“Totally different standards”: consumer orientation in study abroad contexts
The paper takes an interest in consumer behavior in international higher education (HE). It takes qualitative narratives of international student experience as a point of departure for a discussion of the degree to which students conceive of their experience in consumer terms when they evaluate their stays abroad. Intentionally, the group of informants consists of culturally diverse subjects (Danish and Chinese students). While the size of the sample does not allow for any wide-ranging conclusions on the connection between cultural background and adoption of consumer identity, it enables the researchers to evaluate whether cultural background seems to pertain to the propensity of students to think and act in a consumer-oriented manner in their experience of the different material and academic standards they were faced with in their study abroad environment. Based on an interest in the role of the student in the era of academic capitalism, the study investigates whether the fact that universities increasingly operate on market and market-like conditions influences students’ way of conceiving of their study abroad experience. To what extent do students perceive themselves as consumers investing in services and products?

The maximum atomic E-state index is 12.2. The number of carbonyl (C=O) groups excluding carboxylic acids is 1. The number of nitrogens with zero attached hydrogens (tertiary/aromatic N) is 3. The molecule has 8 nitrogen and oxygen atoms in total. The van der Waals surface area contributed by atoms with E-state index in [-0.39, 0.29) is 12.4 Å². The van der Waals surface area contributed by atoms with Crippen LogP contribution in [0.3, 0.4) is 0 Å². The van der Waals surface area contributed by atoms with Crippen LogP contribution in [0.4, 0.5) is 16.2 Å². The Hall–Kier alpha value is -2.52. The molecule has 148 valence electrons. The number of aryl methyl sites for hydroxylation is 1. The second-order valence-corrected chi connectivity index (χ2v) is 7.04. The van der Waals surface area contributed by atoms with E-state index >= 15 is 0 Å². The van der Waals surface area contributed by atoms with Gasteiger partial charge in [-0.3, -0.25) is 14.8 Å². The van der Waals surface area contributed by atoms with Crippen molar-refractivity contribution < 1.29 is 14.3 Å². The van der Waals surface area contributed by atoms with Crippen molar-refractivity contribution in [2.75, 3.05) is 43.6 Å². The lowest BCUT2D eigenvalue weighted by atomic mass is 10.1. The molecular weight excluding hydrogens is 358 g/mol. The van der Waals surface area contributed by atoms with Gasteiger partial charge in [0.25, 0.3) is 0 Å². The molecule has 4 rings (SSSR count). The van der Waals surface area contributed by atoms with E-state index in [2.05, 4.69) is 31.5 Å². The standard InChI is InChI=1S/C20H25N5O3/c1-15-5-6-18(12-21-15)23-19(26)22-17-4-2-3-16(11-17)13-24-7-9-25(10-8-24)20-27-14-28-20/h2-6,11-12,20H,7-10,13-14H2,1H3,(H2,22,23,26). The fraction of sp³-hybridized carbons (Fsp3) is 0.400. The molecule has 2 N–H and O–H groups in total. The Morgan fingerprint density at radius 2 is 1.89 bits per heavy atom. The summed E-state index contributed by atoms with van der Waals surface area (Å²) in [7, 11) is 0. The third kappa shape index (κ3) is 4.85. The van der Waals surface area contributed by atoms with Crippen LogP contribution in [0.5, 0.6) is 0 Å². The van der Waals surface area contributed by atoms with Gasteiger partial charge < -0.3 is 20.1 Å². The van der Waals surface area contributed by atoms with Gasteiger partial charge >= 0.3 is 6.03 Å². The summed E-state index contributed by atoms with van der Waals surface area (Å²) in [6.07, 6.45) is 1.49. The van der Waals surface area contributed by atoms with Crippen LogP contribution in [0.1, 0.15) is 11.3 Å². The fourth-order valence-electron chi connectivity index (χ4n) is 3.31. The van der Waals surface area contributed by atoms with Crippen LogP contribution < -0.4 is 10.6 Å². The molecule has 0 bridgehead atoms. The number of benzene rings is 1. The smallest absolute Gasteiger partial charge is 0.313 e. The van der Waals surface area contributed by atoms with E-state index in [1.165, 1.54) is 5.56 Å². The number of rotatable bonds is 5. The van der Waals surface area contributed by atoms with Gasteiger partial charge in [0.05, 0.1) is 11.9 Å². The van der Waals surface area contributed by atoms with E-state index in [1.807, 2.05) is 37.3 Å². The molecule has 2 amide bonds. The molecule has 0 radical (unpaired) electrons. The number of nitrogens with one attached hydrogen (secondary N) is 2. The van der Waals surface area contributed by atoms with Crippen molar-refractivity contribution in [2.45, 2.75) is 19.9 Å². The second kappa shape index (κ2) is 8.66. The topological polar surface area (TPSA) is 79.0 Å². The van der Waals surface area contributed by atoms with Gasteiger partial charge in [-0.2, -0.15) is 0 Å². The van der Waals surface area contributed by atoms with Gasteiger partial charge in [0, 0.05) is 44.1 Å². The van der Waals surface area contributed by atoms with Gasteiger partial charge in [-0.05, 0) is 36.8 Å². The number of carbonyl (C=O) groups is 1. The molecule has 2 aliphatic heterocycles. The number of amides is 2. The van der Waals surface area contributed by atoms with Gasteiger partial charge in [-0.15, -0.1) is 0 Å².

KeywordsInternationalization Academic capitalism Study abroad Consumer experience Academic standards
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